Australia - Water fluoridation in remote Aboriginal communities

The drinking water supplies of many remote Indigenous communities in Australia do not contain adequate levels of natural fluorides. Due to technological advances in water treatment and fluoridation, new and more cost-effective methods are available and support fluoridation of water for communities of less than 1000 people. This presentation is based on a feasibility study by Ehsani JP and Bailie R in 2007.

Australia Map from the World Atlas

Background and Rationale
Until the 1980s the caries prevalence among the Aboriginal children were considered low, better than the non indigenous Australian children. Recent studies however suggest that the Indigenous children now have on average twice as much (or even five times as much in some communities) caries when compared with their counterparts.

Water fluoridation is the most cost-effective and socially equitable way of preventing caries among all age groups. Though Australia has a high percentage of the population covered by water fluoridation, one-third still do not have access to this benefit. Majority of Australians without access to fluoridated water supplies live in rural areas and are more likely to be from households with poor income and low education. In addition, the small and dispersed nature of the communities present a challenge for the provision of fluoridation infrastructure.

This is a feasibility study on the installation and cost-effectiveness of fluoridation units in two remote communities in the Northern Territory of Australia in 2004.

Typical roads in the Out back

Project Outline

  • Small scale fluoridation plants were installed in two remote Northern Territory aboriginal communities in early 2004.
  • Fluoridation plant came pre-assembled in a container with a small air conditioner so as to keep the instruments cool and provide comfort for those working in the units.
  • Fluoride levels in community water supplies were expected to be monitored by local staff and by remote electronic system.
  • Site visits were undertaken by project investigators at installation and nearly two years later.
  • Documentation related to cost of the plants and operational reports were reviewed.

Container converted to a Fluoridation Plant


  • The fluoridation plants were operational for about 80% of the trial period of two years.
  • A number of technical features that interfered with the operation of the plants were identified and addressed through redesign.
  • Capital cost for implementation of these plants in remote communities was estimated at about $US94,000 with recurrent annual expense of $US11,800 per Unit.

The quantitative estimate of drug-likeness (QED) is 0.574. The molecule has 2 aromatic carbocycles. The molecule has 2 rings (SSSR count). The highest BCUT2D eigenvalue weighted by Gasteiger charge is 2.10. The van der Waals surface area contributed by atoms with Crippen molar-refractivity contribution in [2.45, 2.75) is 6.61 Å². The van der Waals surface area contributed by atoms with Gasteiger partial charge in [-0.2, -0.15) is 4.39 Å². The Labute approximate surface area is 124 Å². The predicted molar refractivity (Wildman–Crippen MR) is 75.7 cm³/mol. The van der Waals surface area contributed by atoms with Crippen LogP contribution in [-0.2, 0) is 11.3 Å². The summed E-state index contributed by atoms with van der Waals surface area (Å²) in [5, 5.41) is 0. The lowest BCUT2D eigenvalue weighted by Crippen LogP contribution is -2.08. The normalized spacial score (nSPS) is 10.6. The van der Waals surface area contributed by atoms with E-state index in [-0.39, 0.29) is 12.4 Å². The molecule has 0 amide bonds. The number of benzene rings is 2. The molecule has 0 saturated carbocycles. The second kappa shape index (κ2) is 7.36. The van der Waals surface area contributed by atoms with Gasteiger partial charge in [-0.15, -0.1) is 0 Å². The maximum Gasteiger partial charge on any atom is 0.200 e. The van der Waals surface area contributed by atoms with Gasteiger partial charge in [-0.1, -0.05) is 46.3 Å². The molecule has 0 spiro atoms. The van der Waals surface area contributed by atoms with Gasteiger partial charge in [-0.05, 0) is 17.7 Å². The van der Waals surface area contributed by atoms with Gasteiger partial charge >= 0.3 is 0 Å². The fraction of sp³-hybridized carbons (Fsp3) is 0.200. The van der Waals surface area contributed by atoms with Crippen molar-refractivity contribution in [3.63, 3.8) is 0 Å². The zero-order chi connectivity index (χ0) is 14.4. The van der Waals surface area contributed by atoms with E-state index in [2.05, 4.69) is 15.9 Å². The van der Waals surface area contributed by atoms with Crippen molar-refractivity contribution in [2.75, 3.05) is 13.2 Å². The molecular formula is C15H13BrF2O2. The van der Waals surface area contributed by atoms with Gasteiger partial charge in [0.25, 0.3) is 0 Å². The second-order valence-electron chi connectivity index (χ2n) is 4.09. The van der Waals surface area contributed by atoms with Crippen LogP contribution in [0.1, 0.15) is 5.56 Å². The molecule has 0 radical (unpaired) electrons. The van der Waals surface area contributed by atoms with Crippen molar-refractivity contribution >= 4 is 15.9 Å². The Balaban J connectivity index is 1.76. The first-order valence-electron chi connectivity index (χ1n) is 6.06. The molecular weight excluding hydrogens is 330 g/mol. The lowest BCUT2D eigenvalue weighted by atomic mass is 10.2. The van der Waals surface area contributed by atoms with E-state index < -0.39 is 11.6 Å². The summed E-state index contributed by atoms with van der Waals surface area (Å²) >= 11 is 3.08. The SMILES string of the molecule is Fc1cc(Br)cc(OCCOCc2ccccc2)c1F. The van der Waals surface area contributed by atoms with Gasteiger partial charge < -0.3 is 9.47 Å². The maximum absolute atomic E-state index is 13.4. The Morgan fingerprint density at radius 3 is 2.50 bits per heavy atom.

Inside the Plant

Some problems that came up and dealt with during the feasibility study were:

Fluoride probes
- Probes read the fluoride levels in the water supply so as to monitor correct levels of fluoride is maintained in the water supply. Faulty probe reading was a major problem in both sites in the first 12 months of the project. This was corrected by installing new probes from an alternative supplier.

Fluoride bags partially dissolved
- To overcome the health risk, sodium fluoride is packaged in sealed soluble bags that should completely dissolve when placed in water within 2-5 minutes. However the bags did not dissolve fully leaving fragments that blocked the tank. The failure of the bags to dissolve is related to old bags and stored in warm container. Measures have been taken by the supplier to correct this.

Fluoride scaling
- The down flow of saturated fluoride solution to the base of the tank leaving the un-dissolved fluoride to 'scale' in the bottom of the tank. The supplier has now redesigned the plants to operate on an up flow system eliminating the scaling.

Temperature in the container
- The container was very hot and the air-conditioner had little effect in maintaining suitable environment to work. An outer protective sunshield to remove the direct heat or a purpose built facility for keeping fluoridation plants is an alternative to containers.



  • Water fluoridation units should be considered for remote indigenous communities which have inadequate levels of natural fluorides and high levels of dental caries.
  • The need for effective management systems, including policy and funding responsibilities is important for the success of such programmes.

Family get together

We thank Jonathan Ehsani and the Menzies School of Health Research for providing the illustrations for this presentation. All illusrations are copyright to Menzies School of Health Research.

Life is lovely..

Ehsani JP, Bailie R. Feasibility and costs of water fluoridation in remote Australian Aboriginal communities. BMC Public Health. 2007;7:100. Abstract PubMed (, accessed Jan 2008)